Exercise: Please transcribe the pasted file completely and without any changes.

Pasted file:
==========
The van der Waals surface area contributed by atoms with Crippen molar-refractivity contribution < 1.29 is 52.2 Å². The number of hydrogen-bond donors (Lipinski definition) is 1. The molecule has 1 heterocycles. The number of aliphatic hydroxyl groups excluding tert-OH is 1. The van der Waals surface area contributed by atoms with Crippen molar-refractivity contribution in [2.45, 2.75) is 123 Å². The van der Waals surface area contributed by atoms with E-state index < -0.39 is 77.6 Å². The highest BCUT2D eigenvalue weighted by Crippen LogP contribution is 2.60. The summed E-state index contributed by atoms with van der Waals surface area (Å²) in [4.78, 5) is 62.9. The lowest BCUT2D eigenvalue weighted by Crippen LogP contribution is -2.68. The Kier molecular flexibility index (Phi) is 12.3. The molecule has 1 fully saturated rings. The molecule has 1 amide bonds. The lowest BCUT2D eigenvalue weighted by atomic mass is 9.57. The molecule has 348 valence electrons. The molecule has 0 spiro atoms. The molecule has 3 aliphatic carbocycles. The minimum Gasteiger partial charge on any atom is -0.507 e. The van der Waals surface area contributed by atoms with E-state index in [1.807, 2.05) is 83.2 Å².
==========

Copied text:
The van der Waals surface area contributed by atoms with Crippen molar-refractivity contribution < 1.29 is 52.2 Å². The number of hydrogen-bond donors (Lipinski definition) is 1. The molecule has 1 heterocycles. The number of aliphatic hydroxyl groups excluding tert-OH is 1. The van der Waals surface area contributed by atoms with Crippen molar-refractivity contribution in [2.45, 2.75) is 123 Å². The van der Waals surface area contributed by atoms with E-state index < -0.39 is 77.6 Å². The highest BCUT2D eigenvalue weighted by Crippen LogP contribution is 2.60. The summed E-state index contributed by atoms with van der Waals surface area (Å²) in [4.78, 5) is 62.9. The lowest BCUT2D eigenvalue weighted by Crippen LogP contribution is -2.68. The Kier molecular flexibility index (Phi) is 12.3. The molecule has 1 fully saturated rings. The molecule has 1 amide bonds. The lowest BCUT2D eigenvalue weighted by atomic mass is 9.57. The molecule has 348 valence electrons. The molecule has 0 spiro atoms. The molecule has 3 aliphatic carbocycles. The minimum Gasteiger partial charge on any atom is -0.507 e. The van der Waals surface area contributed by atoms with E-state index in [1.807, 2.05) is 83.2 Å².